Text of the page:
The government is maxed out, too. $1.5 trillion deficits will not fly for long, and in the meantime it is at best a band-aid.

    Inflation would require a lot of borrowing that isn't happening, for the simple reason that it can't happen, because everyone is tapped out on debt.

    Please tell me where I'm wrong. I mean that sincerely.

  2. @Atticus

    Well, the money is entering the system, M2 has been growing every week since Bernanke started re-investing cash flow he has received from MBS.

    Further, Bernanke can buy anything in the world to get money in the system, the gymnastics about buying Treasury securities that the banks may or may not loan out is just to keep the masses fooled. The money is being lent. Watch money suppply.

  3. Well, here's what this guy Shedlock said about M2 in 2007:

    "Unlike M', the direction of M2 does not seem to give clear economic signals. Note that M2 was rising into the double dip recession of 1982 and rising into the 1991 recession as well. Also note that the single largest dip in M2 was in 1993 while M' was soaring. The years between 1992 and 1995 are all problematic. Finally note that unlike M' where a dip below 5% annual growth was a huge warning sign, the dotted line above shows no such significance. M' seems to be far superior to M2 as a leading indicator."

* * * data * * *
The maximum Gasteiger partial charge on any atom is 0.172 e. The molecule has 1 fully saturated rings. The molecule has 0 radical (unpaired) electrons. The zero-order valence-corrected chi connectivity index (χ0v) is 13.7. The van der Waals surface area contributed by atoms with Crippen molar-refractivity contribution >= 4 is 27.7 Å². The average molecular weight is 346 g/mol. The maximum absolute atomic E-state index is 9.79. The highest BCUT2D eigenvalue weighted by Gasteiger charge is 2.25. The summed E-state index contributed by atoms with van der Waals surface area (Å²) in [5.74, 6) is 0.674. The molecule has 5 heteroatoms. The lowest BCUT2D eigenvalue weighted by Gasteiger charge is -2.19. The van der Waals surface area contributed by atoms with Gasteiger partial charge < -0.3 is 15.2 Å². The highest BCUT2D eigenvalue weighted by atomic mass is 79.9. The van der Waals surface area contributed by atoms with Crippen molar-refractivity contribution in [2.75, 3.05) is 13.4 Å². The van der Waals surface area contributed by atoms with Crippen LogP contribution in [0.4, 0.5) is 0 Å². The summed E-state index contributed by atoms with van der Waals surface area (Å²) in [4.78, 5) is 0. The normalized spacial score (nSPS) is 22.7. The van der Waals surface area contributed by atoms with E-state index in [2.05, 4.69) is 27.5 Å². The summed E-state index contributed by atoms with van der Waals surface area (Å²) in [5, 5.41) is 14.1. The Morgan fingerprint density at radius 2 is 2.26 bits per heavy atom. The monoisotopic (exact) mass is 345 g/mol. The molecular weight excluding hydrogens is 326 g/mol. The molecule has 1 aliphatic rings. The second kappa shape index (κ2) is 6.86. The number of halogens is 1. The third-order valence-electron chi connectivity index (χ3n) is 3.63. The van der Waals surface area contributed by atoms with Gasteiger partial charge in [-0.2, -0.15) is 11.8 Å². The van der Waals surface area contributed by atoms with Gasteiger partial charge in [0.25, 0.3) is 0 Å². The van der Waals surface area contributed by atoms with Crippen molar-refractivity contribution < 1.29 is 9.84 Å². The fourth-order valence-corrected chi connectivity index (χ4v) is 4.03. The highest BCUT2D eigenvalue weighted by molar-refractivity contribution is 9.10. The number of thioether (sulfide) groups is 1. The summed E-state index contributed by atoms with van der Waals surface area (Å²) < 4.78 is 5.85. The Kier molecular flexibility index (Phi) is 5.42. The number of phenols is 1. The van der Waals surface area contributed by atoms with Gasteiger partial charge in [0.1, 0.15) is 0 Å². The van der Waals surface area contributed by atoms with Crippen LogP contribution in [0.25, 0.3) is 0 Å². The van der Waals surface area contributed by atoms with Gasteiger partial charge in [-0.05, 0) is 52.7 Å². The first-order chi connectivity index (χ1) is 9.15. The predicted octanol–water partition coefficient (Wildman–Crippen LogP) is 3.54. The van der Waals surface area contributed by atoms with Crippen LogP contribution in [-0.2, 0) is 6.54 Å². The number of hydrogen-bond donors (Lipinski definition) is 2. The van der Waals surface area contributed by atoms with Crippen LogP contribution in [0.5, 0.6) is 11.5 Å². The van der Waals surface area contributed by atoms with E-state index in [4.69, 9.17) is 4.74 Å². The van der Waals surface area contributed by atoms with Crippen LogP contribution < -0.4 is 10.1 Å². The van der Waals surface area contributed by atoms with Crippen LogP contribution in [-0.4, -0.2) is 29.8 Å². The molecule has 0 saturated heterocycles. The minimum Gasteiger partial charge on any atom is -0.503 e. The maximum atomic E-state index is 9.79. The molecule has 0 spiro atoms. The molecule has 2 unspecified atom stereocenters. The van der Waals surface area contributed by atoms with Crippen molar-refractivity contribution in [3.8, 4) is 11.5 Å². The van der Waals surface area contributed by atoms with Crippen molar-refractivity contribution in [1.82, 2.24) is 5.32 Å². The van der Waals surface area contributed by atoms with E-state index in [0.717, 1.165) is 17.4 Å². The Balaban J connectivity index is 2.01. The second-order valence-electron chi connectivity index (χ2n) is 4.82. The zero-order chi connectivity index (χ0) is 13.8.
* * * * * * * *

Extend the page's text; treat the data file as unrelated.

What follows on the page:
Shedlock argues for deflation. Your answer is to keep an eye on M2 but Shedlock says that gauge doesn't tell you much.

    Here's a link to the article where that quote appears:

    Beyond that, yes, money is being lent. Almost exclusively to the government.

    Here's another commentator who agrees with you that there will be inflation, but says that the correlation between inflation and M2 is a negative one, because a rise in M2 indicates a demand for money and a fall in M2 indicates money is being spent, i.e., the velocity is higher: